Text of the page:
Just like meetings and emails, conference calls are part and parcel of the workplace. And with more people working from home, these phone sessions are becoming more important than ever.
A bad conference call can result in poor communication, results and morale. Yet an effective call can move the ball forward on critical initiatives so that you and your team achieve more enduring success.
Here are three things to keep in mind so you can crush your calls:
During a conference call, the most important button on your phone is the mute key. If you're not talking, it helps to place your phone on mute.
We've all been on calls on which you hear random background noise, from babies crying to elevator music. Then an ensuing discussion breaks out: "We hear some noises. Who is that?" And if you're taking the call from outdoors, always place the call in mute mode, because there's a strong chance that people can hear things that you don't notice like wind and street noise.
When people can hear what's going on around you, it exposes your location and may send the message that you don't take the call or the people on it seriously.
When some people breathe in-and-out, they make an audible noise, which can be picked up by sensitive phone receivers. If you're a heavy breather, you will be sharing more about your respiratory system than your fellow conference call participants care to know.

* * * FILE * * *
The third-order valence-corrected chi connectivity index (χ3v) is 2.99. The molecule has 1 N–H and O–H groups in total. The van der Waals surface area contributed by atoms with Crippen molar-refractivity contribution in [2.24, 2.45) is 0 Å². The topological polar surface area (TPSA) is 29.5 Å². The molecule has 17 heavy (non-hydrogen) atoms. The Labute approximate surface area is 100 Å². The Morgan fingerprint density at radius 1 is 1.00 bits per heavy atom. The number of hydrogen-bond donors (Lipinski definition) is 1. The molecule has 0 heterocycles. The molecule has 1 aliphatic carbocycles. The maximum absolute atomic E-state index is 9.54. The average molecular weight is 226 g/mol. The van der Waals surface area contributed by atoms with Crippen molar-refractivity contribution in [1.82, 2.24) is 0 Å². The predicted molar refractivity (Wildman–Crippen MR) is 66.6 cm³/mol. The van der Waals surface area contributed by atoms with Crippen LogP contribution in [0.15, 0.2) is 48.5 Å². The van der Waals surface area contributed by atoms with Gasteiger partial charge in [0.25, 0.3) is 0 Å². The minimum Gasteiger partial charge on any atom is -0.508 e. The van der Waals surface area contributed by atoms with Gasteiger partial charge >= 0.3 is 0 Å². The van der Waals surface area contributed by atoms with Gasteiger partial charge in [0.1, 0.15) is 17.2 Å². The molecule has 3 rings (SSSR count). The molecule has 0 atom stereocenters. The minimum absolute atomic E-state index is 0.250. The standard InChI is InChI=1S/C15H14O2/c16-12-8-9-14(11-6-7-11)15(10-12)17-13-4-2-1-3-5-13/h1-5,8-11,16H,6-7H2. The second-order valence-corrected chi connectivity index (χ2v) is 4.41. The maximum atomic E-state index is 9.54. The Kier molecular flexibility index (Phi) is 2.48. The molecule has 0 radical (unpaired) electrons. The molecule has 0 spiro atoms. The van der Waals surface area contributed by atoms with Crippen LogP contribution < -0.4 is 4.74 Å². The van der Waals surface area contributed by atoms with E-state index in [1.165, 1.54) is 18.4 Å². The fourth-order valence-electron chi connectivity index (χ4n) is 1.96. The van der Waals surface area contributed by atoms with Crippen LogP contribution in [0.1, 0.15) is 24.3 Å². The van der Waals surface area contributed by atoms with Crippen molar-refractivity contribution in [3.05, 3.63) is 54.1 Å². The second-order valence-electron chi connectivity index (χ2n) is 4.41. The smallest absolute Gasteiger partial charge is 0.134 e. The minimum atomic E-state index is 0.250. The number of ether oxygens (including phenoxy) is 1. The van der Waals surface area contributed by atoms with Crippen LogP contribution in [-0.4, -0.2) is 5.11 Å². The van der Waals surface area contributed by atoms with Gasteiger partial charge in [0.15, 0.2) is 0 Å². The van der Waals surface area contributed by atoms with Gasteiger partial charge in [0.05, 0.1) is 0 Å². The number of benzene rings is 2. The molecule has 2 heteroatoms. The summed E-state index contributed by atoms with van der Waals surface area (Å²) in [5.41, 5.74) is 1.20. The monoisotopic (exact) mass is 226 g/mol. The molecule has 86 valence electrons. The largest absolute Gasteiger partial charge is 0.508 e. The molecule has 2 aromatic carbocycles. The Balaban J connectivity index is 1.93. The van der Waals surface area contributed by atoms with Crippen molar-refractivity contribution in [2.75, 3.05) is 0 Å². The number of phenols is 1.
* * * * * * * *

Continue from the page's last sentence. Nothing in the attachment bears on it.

Your inhaling and exhaling will lead to offline whispers of "Who is breathing on the line?" You don't want to be that guy or girl. This is another good reason to master the mute button.
Every conference call should have a leader. It's up to this person to set the agenda and drive the meeting.
Because you can't typically see people on phone conference calls, there can be a lag between hearing and responding among participants. This creates an awkward silence where people start to talk over each other. The leader should referee the meeting in case things get out of hand.
Moreover, when there is awkward silence, it's up to the leader to move the agenda along to the next salient point. Don't let the silence fester because that's where meetings become marathons. And that can impede the efforts of what you're trying to accomplish.
Chopra is the author of The Healing Self with Rudolph E. Tanzi, the founder of The Chopra Foundation, co-founder of Jiyo and The Chopra Center for Wellbeing. Sehgal is a New York Times bestselling author, former vice president at JPMorgan Chase, multi-Grammy Award winner, and U.S. Navy veteran. Chopra and Sehgal created Home: Where Everyone Is Welcome, inspired by American immigrants.
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